Given the sad real-life event of 2013, there is uncomfortable irony in Walker's pre-movie PSA warning of the dangers of street racing. Taken on its own terms, though, it's an engaging film which in some respects is different from movies I typically watch and in other ways fits right in with the older cop movies I enjoy. The evocative filming of the Greater L.A. area is a real plus; information on the movie's locations may be found here and here. I photographed the market seen in the film on the TCM Locations Tour in 2014.
Rob Cohen and filmed by Ericson Core. It runs 106 minutes.
Parental Advisory: THE FAST AND THE FURIOUS is rated PG-13 for violence, language, and a love scene.
THE FAST AND THE FURIOUS is available on DVD and Blu-ray. It can be streamed on Amazon. The trailer is at IMDb.
THE BOURNE IDENTITY (2002), based on a novel by Robert Ludlum, is the start of another franchise, which continues with the new JASON BOURNE (2016), due out later this month. As the film begins, Jason Bourne (Matt Damon) is fished out of the ocean by the crew of a decrepit fishing vessel. He has no memory, but once on land he realizes that he has some scary good skills, starting with effortlessly fighting off multiple cops. In fact, when things hit the fan it turns out he's a babyfaced killing machine. He also discovers he has a safe deposit box filled with multiple passports under a variety of names, cash in multiple currencies, and a gun.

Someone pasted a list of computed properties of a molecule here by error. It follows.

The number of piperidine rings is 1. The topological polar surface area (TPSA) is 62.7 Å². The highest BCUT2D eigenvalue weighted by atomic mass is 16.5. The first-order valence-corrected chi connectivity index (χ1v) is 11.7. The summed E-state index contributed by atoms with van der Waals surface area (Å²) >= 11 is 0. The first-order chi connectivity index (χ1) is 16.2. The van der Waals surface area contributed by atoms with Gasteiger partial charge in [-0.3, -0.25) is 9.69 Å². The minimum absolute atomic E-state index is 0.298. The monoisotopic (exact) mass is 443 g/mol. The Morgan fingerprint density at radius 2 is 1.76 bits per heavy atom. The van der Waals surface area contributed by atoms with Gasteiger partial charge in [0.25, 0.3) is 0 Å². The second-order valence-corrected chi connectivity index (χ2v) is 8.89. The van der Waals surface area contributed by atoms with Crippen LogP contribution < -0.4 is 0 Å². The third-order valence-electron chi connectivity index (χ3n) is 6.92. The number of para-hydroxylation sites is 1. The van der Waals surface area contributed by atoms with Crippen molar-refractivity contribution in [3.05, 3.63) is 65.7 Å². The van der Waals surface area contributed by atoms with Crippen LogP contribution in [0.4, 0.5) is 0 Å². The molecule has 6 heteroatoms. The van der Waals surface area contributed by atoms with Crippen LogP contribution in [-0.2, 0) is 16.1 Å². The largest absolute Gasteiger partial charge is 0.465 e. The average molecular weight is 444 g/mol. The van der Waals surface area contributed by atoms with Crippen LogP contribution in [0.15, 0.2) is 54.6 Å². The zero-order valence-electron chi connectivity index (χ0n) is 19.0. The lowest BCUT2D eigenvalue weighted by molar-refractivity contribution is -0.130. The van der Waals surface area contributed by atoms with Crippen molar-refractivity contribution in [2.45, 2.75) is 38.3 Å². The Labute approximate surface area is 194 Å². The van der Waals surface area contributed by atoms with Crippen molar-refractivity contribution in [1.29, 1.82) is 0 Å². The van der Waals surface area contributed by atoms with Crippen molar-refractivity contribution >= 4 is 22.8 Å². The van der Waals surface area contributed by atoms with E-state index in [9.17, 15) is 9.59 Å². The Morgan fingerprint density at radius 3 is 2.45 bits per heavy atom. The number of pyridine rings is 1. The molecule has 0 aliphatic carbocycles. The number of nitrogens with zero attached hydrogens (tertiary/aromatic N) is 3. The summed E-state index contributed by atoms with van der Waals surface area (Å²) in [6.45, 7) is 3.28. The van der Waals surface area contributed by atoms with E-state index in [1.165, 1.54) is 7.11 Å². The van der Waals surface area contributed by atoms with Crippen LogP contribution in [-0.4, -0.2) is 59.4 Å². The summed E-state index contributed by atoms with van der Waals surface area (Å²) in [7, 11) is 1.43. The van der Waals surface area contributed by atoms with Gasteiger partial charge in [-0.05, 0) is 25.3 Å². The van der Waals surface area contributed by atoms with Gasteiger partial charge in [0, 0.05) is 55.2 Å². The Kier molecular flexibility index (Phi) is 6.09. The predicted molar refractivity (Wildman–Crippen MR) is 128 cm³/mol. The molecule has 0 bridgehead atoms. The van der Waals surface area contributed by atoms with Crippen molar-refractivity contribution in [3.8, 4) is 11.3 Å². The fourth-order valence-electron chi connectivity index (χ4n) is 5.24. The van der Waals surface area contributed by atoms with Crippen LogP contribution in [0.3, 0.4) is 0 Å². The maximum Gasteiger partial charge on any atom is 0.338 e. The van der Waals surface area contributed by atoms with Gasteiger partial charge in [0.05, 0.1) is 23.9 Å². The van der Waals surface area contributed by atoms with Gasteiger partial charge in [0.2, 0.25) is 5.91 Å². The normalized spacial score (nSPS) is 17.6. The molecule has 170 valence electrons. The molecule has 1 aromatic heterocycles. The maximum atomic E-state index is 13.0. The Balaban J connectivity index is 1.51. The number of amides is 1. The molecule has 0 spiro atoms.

Bourne and Marie (Franka Potente), who's befriended him, are soon being chased all over Europe by CIA hitmen, determined to kill them, despite Bourne being one of their own. Chris Cooper and Julia Stiles costar as CIA agents. It was quite an engrossing film, with excellent European locations, and I intend to continue watching the series.
Doug Liman (MR. AND MRS. SMITH). It was filmed by Oliver Wood. The running time is 119 minutes.
Parental Advisory: THE BOURNE IDENTITY is rated PG-13 for violence and language.
THE BOURNE IDENTITY is out on DVD, Blu-ray, and streams on Amazon. The trailer is at IMDb.
Update: Here's a joint review of THE BOURNE SUPREMACY (2004) and THE BOURNE ULTIMATUM (2007).